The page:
The heartbroken mother of one of the teenagers who died of carbon monoxide poisoning at a holiday home on the north coast yesterday told of her “relief” that gas fitter George Brown admitted his responsibility for their deaths.
Friends Neil McFerran and Aaron Davidson died after they were overcome by the deadly gas in a holiday apartment in Castlerock on August 3, 2010.
The pair – who along with another friend Matthew Gaw had gone to the seaside town for a break ahead of getting their A Level results – were found by their parents, who had rushed from their homes in Newtownabbey to Castlerock when they were unable to contact them on the phone.
Katrina Davidson, 50, said she and her husband “were so thankful that it had not gone to trial”.
“We hoped he would have the decency to plead guilty before it all started,” said the dental nurse.
“Looking forward to four weeks giving evidence would just have been heartbreaking. We have been living with this nightmare for three and a half years. Now he has to be sentenced, but I haven’t even thought about that.
“But he has pleaded guilty to what he has done and everybody knows that he was the cause of the deaths.
“We are just trying to take in what has happened now before thinking about the sentencing. Obviously for us [whatever he is given] it will never be good enough. Their deaths were so unnecessary.”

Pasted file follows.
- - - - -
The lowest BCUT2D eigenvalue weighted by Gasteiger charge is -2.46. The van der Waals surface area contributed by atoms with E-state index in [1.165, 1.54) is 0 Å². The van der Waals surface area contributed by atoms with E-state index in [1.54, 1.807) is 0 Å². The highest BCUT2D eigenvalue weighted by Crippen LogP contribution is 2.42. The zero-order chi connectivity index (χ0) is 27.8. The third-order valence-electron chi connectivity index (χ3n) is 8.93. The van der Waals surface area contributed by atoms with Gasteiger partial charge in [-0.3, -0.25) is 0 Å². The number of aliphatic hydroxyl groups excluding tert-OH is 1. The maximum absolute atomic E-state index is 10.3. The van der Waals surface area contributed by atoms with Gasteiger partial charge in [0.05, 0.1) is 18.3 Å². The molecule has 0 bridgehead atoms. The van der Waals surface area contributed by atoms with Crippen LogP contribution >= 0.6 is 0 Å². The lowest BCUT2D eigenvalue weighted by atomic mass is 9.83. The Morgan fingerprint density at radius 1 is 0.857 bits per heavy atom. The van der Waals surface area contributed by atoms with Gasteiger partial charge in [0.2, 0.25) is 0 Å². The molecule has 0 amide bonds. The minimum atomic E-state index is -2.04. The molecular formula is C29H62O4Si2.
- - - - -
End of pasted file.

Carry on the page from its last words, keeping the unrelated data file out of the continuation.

Mrs Davidson said if Aaron was still alive today, “he would have been 22 years old, finished his degree and our lives would have been so different”.
“At the minute we don’t know what way our feelings are,” she said.
“It is a bit like a rollercoaster. Every day is different, but there is always something to bring you down.
“He [Brown] took our lives and our future away from us. But we try not to dwell on it because you get so angry. We just wanted justice and now we have it.”
Last night Catherine McFerran also welcomed the guilty plea but declined to comment any further.
Both mothers started the Gis a Hug Foundation a short time after their sons’ deaths in a bid to prevent any other families going through the same heartache.
Mrs Davidson said working for the charity “helped give us a focus”.
Mrs McFerran fronted a campaign to bring about a change in the law which means carbon monoxide alarms must be fitted in any newly-built houses in Northern Ireland.
And both families fronted a drive for a change in the legislation governing building regulations that cover all appliances that burn fuel. The law came into force in 2012.
Mrs Davidson added: “As we hand the detectors out to people we know some of those are going to go off and save someone’s life.
“That keeps us going.”